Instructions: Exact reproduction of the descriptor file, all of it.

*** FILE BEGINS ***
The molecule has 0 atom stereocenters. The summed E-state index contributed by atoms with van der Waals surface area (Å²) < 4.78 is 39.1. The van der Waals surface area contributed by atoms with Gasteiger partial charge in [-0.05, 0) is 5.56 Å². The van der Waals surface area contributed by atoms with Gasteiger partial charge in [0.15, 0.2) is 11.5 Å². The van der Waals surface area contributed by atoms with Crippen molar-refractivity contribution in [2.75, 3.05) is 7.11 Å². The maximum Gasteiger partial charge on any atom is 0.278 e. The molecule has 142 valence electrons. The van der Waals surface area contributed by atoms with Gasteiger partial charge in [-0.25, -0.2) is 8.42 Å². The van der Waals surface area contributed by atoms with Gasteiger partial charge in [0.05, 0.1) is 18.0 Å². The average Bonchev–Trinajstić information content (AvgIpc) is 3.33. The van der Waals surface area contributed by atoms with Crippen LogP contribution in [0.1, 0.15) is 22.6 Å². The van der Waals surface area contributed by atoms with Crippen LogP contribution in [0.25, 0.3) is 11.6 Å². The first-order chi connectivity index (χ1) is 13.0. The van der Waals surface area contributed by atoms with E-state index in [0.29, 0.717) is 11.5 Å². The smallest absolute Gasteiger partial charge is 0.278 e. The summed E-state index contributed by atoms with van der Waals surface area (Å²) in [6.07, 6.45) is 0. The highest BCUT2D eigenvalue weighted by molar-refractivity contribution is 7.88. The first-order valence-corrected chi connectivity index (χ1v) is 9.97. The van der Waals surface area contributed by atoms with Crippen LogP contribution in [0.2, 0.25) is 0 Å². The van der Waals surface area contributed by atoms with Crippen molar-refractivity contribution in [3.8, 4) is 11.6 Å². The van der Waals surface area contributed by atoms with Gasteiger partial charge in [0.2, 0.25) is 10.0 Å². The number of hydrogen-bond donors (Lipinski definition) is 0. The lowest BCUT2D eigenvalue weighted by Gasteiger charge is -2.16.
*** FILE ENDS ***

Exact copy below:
The molecule has 0 atom stereocenters. The summed E-state index contributed by atoms with van der Waals surface area (Å²) < 4.78 is 39.1. The van der Waals surface area contributed by atoms with Gasteiger partial charge in [-0.05, 0) is 5.56 Å². The van der Waals surface area contributed by atoms with Gasteiger partial charge in [0.15, 0.2) is 11.5 Å². The van der Waals surface area contributed by atoms with Crippen molar-refractivity contribution in [2.75, 3.05) is 7.11 Å². The maximum Gasteiger partial charge on any atom is 0.278 e. The molecule has 142 valence electrons. The van der Waals surface area contributed by atoms with Gasteiger partial charge in [-0.25, -0.2) is 8.42 Å². The van der Waals surface area contributed by atoms with Gasteiger partial charge in [0.05, 0.1) is 18.0 Å². The average Bonchev–Trinajstić information content (AvgIpc) is 3.33. The van der Waals surface area contributed by atoms with Crippen LogP contribution in [0.1, 0.15) is 22.6 Å². The van der Waals surface area contributed by atoms with Crippen LogP contribution in [0.25, 0.3) is 11.6 Å². The first-order chi connectivity index (χ1) is 13.0. The van der Waals surface area contributed by atoms with E-state index in [0.29, 0.717) is 11.5 Å². The smallest absolute Gasteiger partial charge is 0.278 e. The summed E-state index contributed by atoms with van der Waals surface area (Å²) in [6.07, 6.45) is 0. The highest BCUT2D eigenvalue weighted by molar-refractivity contribution is 7.88. The first-order valence-corrected chi connectivity index (χ1v) is 9.97. The van der Waals surface area contributed by atoms with Crippen LogP contribution in [0.2, 0.25) is 0 Å². The van der Waals surface area contributed by atoms with Crippen molar-refractivity contribution in [3.8, 4) is 11.6 Å². The van der Waals surface area contributed by atoms with Gasteiger partial charge in [0.2, 0.25) is 10.0 Å². The number of hydrogen-bond donors (Lipinski definition) is 0. The lowest BCUT2D eigenvalue weighted by Gasteiger charge is -2.16.